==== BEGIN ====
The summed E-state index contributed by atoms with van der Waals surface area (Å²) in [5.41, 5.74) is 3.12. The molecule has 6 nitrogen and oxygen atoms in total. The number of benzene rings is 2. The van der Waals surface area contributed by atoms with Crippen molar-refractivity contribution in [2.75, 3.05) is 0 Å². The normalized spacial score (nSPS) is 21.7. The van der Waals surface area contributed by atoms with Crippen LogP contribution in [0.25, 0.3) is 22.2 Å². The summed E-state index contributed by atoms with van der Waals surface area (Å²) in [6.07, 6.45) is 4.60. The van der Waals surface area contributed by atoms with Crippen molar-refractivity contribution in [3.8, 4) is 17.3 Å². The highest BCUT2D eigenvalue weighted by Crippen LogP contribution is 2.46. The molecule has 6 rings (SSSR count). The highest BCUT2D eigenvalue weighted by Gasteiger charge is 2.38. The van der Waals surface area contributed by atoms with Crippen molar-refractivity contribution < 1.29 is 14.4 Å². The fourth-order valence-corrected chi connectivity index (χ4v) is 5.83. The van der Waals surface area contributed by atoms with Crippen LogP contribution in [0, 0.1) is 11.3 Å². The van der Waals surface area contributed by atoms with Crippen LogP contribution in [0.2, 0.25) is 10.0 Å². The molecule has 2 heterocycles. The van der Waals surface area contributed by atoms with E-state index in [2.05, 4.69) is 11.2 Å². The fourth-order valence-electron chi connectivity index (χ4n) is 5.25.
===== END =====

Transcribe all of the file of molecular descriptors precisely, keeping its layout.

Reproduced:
The summed E-state index contributed by atoms with van der Waals surface area (Å²) in [5.41, 5.74) is 3.12. The molecule has 6 nitrogen and oxygen atoms in total. The number of benzene rings is 2. The van der Waals surface area contributed by atoms with Crippen molar-refractivity contribution in [2.75, 3.05) is 0 Å². The normalized spacial score (nSPS) is 21.7. The van der Waals surface area contributed by atoms with Crippen LogP contribution in [0.25, 0.3) is 22.2 Å². The summed E-state index contributed by atoms with van der Waals surface area (Å²) in [6.07, 6.45) is 4.60. The van der Waals surface area contributed by atoms with Crippen molar-refractivity contribution in [3.8, 4) is 17.3 Å². The highest BCUT2D eigenvalue weighted by Crippen LogP contribution is 2.46. The molecule has 6 rings (SSSR count). The highest BCUT2D eigenvalue weighted by Gasteiger charge is 2.38. The van der Waals surface area contributed by atoms with Crippen molar-refractivity contribution < 1.29 is 14.4 Å². The fourth-order valence-corrected chi connectivity index (χ4v) is 5.83. The van der Waals surface area contributed by atoms with Crippen LogP contribution in [0, 0.1) is 11.3 Å². The van der Waals surface area contributed by atoms with Crippen LogP contribution in [0.2, 0.25) is 10.0 Å². The molecule has 2 heterocycles. The van der Waals surface area contributed by atoms with E-state index in [2.05, 4.69) is 11.2 Å². The fourth-order valence-electron chi connectivity index (χ4n) is 5.25.